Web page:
John McCain, Traitor

by | Apr 2, 2001

It is time to put the John McCain myth to rest. For years, the national media and a gullible grass-roots following have glorified McCain as a man of integrity who deals in “straight talk.” They have promoted his image as a hero who fought bravely for his country in Vietnam and who is now fighting […]

It is time to put the John McCain myth to rest.

For years, the national media and a gullible grass-roots following have glorified McCain as a man of integrity who deals in “straight talk.” They have promoted his image as a hero who fought bravely for his country in Vietnam and who is now fighting to save politics from corruption by special interests.

I don’t dispute McCain’s war record. In Vietnam, he endured beatings and torture for the sake of his country. But the hero has since become a traitor. Today, for the sake of his own populist self-aggrandizement, McCain is betraying one of his country’s most basic principles: the freedom of political expression.

The most obvious form of this betrayal is McCain’s proposed ban on political ads by independent groups within 60 days of an election.

What does this mean? Imagine that it is Oct. 1, 2002, and John McCain is running for re-election. You and a group of like-minded friends pool together your money to buy a television spot in Phoenix saying “Don’t Vote for John McCain.” Under the McCain-Feingold bill, you would be breaking the law.

When asked whether this would suppress free speech, McCain and his followers glibly assert that “money is not speech.” But how can you have the right to speak — unless you have the right to use your own money and resources to broadcast your ideas? That’s like telling a publisher he can print whatever he wants — so long as he doesn’t spend money to buy printing presses.

The most brazen aspect of this proposal is the fact that McCain would suppress political speech specifically in an election season — precisely when a citizen’s freedom to express his political views is most crucially needed. Such a provision is patently unconstitutional — and patently un-American.

But McCain doesn’t stop there. He was adamantly opposed to any increase in “hard money” limits on direct contributions to candidates, and he managed to cut the proposed increase by half. It is well known that hard money limits — set at $1,000 in 1974 and never increased despite decades of inflation — favor incumbents, who have built up extensive fund-raising networks. Maverick challengers, who rely on a smaller pool of donors, are starved out.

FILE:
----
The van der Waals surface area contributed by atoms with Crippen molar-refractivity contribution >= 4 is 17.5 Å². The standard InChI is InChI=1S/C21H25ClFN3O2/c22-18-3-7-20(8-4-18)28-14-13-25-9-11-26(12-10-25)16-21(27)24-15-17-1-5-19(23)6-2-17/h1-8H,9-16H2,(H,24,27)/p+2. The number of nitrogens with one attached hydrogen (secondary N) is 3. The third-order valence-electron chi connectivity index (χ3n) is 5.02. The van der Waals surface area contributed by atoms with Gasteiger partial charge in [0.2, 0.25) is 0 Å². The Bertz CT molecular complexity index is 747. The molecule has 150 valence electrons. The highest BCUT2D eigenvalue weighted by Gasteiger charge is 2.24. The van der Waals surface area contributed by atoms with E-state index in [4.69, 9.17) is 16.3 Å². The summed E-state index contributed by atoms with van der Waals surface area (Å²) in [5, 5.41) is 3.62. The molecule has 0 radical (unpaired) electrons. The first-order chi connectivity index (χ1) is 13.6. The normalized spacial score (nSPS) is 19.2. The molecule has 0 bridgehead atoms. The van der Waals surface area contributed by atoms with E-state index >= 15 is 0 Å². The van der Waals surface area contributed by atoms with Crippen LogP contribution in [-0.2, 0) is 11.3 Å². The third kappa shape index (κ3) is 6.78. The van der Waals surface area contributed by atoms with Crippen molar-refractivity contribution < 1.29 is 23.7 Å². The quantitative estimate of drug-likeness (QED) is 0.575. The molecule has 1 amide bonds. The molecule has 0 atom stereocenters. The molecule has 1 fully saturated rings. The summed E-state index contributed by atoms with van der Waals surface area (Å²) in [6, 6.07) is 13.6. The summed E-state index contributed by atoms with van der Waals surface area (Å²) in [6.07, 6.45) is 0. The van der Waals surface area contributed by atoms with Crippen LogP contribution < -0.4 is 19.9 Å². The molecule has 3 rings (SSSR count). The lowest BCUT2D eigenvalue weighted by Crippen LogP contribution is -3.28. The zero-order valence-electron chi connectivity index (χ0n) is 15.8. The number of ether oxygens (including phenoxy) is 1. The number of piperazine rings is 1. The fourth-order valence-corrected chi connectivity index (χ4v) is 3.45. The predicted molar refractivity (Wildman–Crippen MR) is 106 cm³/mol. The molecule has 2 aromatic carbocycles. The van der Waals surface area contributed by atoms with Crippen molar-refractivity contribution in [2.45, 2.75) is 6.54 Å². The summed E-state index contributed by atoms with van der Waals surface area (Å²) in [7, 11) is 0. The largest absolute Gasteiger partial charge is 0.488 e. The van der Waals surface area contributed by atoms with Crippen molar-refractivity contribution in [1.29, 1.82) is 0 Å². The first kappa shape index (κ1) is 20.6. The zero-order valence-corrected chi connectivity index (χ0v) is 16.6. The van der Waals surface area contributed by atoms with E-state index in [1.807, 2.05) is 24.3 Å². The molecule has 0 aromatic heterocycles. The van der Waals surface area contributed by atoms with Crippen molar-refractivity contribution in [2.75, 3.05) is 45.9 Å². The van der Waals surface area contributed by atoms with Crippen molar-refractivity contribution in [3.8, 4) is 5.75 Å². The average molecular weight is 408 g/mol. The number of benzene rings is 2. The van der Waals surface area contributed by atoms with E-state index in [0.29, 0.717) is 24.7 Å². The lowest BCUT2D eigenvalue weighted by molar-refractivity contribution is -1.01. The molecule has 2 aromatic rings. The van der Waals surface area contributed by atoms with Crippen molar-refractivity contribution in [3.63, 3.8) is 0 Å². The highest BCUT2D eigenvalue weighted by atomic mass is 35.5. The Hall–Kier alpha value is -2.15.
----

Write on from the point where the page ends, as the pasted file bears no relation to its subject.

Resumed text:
But what if a challenger is wealthy enough to finance his own campaign? McCain-Feingold has that covered, too. In that case, the incumbent’s contribution limits are lifted to $6,000, helping him stave off the challenger.

And then, as icing on the cake, McCain led our public-spirited senators in voting themselves a new government-enforced discount on television advertising time.

McCain says that campaign finance reform is needed to safeguard the integrity of our politicians. It looks more as if it is intended to safeguard their political careers by shutting out challengers and muzzling independent critics.

McCain’s tactics are as dubious as his goals. He has demanded that his whole package of campaign finance controls be “severable” — that is, if one part of the bill is struck down by the courts, the others will remain. So this avatar of integrity is asking his fellow senators to pass a bill whose exact content they cannot know, since it is almost certain to be revised by the Supreme Court.

Consider also the collateral damage from McCain’s crusade. For the past two weeks, McCain’s quest for campaign finance controls has sidelined a tax cut proposal that is an important step toward curbing the growth of government.

This is a crucial time. The Democrats are in full disarray on taxes, as demonstrated by their appeal to such lame counter-proposals as a one-time tax rebate — a failed idea resurrected from the failed Carter administration.

Now is the time for Senate Republicans to push president Bush’s tax cut. Instead, McCain is handing Bush a political booby-trap. If he vetoes McCain-Feingold — as he should — Bush risks being pilloried as a lackey of special interests. Bush should have the courage to face down this slander and reject McCain-Feingold as unconstitutional. But the damage will still be done — and McCain’s fellow Republicans should remember it.

Jack Wakeland summed it up best last year in an article in my magazine, The Intellectual Activist. McCain, he wrote, “has raised every conceivable concern about constituents’ improper influence over their government, while expressing little or no concern about the government’s improper power over its constituents.”

That is McCain’s act of treason. He fought for liberty in Vietnam — only to fight against liberty in the Senate.

Related Articles: The McCain-Feingold Campaign Finance Reform Fraud

Robert Tracinski was a senior writer for the Ayn Rand Institute from 2000 to 2004. The Institute promotes the philosophy of Ayn Rand, author of Atlas Shrugged and The Fountainhead. Mr. Tracinski is editor and publisher of The Intellectual Activist and TIADaily, which offer daily news and analysis from a pro-reason, pro-individualist perspective. To receive a free 30-day trial of the TIA Daily and a FREE pdf issue of the Intellectual Activist please go to and enter your email address.

The views expressed above represent those of the author and do not necessarily represent the views of the editors and publishers of Capitalism Magazine. Capitalism Magazine sometimes publishes articles we disagree with because we think the article provides information, or a contrasting point of view, that may be of value to our readers.

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